Highlander Hybrid A/C stops cooling when outside temp reading on console exceeds 107 deg F

hybridahohybridaho Member Posts: 1
edited July 2015 in Toyota
I read in a different vehicle forum that, in vehicles where the A/C condenser is mounted in front of the engine coolant radiator, when the engine coolant temperature reaches some near-overheat limit, the onboard system disengages the A/C compressor clutch so its condenser does not preheat airflow going to the radiator in an attempt to avoid overheating.

Is this the case with the Toyota Highlander (and specifically in a 2008 Hybrid Limited)???

I've recently been experiencing loss of A/C cooling when the center console outside temperature exceeds about 107 and the dashboard coolant temperature gauge is almost midway up towards H, but still closer to C. But once the outside temp reading drops back below 107, and I restart the vehicle, the A/C is once again cool.

Since coolant temperature is likely is impacted by higher outside temperatures, might the coolant temperature sender be failing or simply aged such that it is out of calibration, falsely indicating too high a reading?

Input from others with similar experience is appreciated. How difficult is it to replace the coolant temperature sensor? Where is it located (in case it's just a corroded connection!)?



  • thecardoc3thecardoc3 Member Posts: 5,614
    The AC compressor on your car is electric and driven by the Hybrid vehicle control ECU and the invertor assembly. If high ambient temperatures are causing it to shut down then the concern is that something with the hybrid system is getting too hot such as the invertor or the battery pack. What-ever is commanding the AC off should be easily seen in scan data by an experienced technician that has training on these systems.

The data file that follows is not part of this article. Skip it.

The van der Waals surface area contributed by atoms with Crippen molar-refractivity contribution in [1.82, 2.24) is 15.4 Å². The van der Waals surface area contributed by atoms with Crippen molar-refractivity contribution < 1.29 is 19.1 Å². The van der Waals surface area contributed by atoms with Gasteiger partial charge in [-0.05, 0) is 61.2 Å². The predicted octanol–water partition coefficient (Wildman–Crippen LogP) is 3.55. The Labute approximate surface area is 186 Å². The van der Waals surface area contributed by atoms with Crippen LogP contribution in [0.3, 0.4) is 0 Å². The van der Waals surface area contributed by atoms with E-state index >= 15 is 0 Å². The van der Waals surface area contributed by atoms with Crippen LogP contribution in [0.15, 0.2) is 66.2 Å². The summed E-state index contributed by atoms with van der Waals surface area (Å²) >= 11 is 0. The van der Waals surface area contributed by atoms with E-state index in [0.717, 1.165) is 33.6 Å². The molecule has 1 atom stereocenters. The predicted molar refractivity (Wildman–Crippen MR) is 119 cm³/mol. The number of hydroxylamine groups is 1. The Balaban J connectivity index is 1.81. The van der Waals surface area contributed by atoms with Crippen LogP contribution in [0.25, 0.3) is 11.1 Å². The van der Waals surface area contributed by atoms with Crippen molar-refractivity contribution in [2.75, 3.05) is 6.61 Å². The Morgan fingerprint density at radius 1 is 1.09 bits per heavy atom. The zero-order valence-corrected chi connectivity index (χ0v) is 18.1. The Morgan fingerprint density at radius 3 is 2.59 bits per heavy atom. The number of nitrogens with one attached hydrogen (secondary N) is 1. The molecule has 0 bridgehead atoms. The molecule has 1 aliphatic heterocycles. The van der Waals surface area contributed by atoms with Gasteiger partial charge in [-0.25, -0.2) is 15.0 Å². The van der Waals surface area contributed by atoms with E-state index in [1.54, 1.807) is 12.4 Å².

Corrosion in the coolant temperature circuit would typically cause the sensor voltage to be higher and therefore be interpreted by the PCM as a lower temperature than the engine is really at. While it cannot be blindly ruled out that corrosion could cause an alternate sensor path, reducing resistance and there fore reducing the signal voltage that would be a very uncommon condition. Besides if that was the case it would be creating additional symptoms that you haven't mentioned. Again scan data and in this case direct temperature measurement with an infra-red thermometer would allow that to be confirmed or ruled out without any prior disassembly or parts replacement.

    Due to the likelihood that your car is having a hybrid system issue, you really should be taking this to a shop that has qualified techs to work on it.
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